Trolls are everywhere. They have always been but since the social media boom, people become emboldened behind the keyboard to say things they would likely never say out loud and would no doubt cause their mothers to be ashamed.

Others take it a step further taking their vile behavior into "real life".

Public Figure Targets

A common target for trollish harassment is local figures in media. Especially female news anchors. Many have over the years shared e-mails and unsolicited commentary regarding their appearance. Criticizing their size, their outfit choice, their hair. Sometimes it goes further to hate. Hate of someone they have never met. This hate is overwhelmingly anonymous. And yes, while men are not immune to this behavior, women are oftentimes targeted more frequently.

WMTW Allison Ross

Recently WMTW anchor, Allison Ross shared a card she received in the mail on Twitter. The front is covered in flowers and on the inside a cruel message:

"Get off the tv!! You Lying ugly, c***!!"

Ross captioned simply with "Fan mail". Because honestly, it's oftentimes more common to receive criticism and hate rather than glowing reviews and compliments.

The Tweet thankfully prompted responses expressing how vile the card is.

Even from Maine CDC Director Dr. Nirav Shah

Rudeness vs. Fear

For many seeing this card will give them pause and say, "well that's not very nice", but for those working in the public eye, again for women especially, this can be terrifying.

Think about it. Someone took the time to find a pretty card, no doubt to set the recipient up to think it was something nice. They wrote a vile message, paid for a stamp, and mailed it. There was A LOT of thought put into this card. There was a lot of effort to make sure it packed the biggest punch.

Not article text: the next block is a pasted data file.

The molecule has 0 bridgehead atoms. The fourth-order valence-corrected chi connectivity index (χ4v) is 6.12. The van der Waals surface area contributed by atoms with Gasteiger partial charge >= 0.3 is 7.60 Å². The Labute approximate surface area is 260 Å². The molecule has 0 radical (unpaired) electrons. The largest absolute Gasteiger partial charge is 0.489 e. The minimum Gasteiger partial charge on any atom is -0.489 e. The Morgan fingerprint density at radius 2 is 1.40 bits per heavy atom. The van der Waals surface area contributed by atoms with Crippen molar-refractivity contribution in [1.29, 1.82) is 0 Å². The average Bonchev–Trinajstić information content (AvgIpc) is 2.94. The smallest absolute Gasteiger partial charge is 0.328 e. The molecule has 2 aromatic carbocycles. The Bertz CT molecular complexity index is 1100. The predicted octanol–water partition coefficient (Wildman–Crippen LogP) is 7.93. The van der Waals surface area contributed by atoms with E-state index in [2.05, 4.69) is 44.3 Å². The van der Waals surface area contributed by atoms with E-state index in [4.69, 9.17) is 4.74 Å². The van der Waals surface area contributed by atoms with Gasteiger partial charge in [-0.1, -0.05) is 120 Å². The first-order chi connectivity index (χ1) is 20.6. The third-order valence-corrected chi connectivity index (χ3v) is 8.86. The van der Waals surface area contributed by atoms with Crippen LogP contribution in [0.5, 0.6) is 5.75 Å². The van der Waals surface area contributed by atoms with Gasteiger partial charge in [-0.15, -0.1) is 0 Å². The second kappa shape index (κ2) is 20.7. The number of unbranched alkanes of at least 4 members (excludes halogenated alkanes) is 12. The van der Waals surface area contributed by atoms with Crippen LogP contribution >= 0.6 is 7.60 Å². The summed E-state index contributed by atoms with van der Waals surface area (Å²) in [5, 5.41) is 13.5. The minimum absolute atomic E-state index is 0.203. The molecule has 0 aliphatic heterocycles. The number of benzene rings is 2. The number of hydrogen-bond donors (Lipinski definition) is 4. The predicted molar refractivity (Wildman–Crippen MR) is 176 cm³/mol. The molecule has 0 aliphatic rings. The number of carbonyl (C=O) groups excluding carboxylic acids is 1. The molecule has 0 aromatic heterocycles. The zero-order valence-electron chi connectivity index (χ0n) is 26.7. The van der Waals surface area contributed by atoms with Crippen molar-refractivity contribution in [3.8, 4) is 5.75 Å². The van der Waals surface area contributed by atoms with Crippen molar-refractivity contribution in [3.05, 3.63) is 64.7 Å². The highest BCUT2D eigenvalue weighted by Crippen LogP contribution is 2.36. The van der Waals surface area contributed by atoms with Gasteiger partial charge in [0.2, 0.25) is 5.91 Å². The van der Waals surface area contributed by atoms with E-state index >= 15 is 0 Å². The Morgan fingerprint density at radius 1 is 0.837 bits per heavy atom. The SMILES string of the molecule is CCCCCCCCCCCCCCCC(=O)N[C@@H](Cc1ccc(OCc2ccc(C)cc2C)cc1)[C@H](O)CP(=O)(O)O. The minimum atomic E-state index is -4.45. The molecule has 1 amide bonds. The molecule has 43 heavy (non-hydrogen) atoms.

Who's to say this person stops with a card?


As someone who works in media, I have received my fair share of scary experiences. My experience, however, largely comes in the form of extreme infatuation.

I have received countless paragraphs from men about how much they love me. Talking about the life we could have together. Expressing a desire to fly to Maine and meet. Paragraphs about us being together. All from people, I do not know and have never met.

Below are just a few examples:

Townsquare Media
Townsquare Media

These came from people who I have had little if any social media communication with.

I have shared these screenshots and others before on my own pages and have been met with some comments alluding to some of these guys just being friendly. Shooting their shot. And sometimes guys will get defensive and dramatic saying, "Well I guess I won't even try to talk to a woman then."

This leads to an important dialogue to have about women's safety. Not only online and for those choosing a life in the public eye, but private too. It's an issue almost every woman has dealt with at one time or another.

Safety Over Ego

Recently TikToker, Greg Doucette when viral for this video criticizing another woman's video for saying she is not looking for a date when she's at a gas station:

This prompted countless stitches from women and men pointing out how flawed his reasoning is.

This analogy of a bag of cash is spot on.

Maine TikToker, BabiesofSteele weighed in with a recent scary experience of hers:

"The worst-case scenario for this man was that his feelings got hurt, and he got rejected. Right? My worst-case scenario and a very real reality for women is that we get f*cking murdered."

Sure, being rejected by someone sucks, but having that be your biggest fear is a huge privilege. Especially when, for most women in the public eye or not, our biggest fear is our safety.

Do Better

All this to say, on-screen or off, behind a mic or off, man or woman, behind a keyboard, a pen, or in person, it costs nothing to be kind and it costs nothing to take that extra moment to ask oneself, "Is this normal behavior?", or, "How might this action be perceived?"

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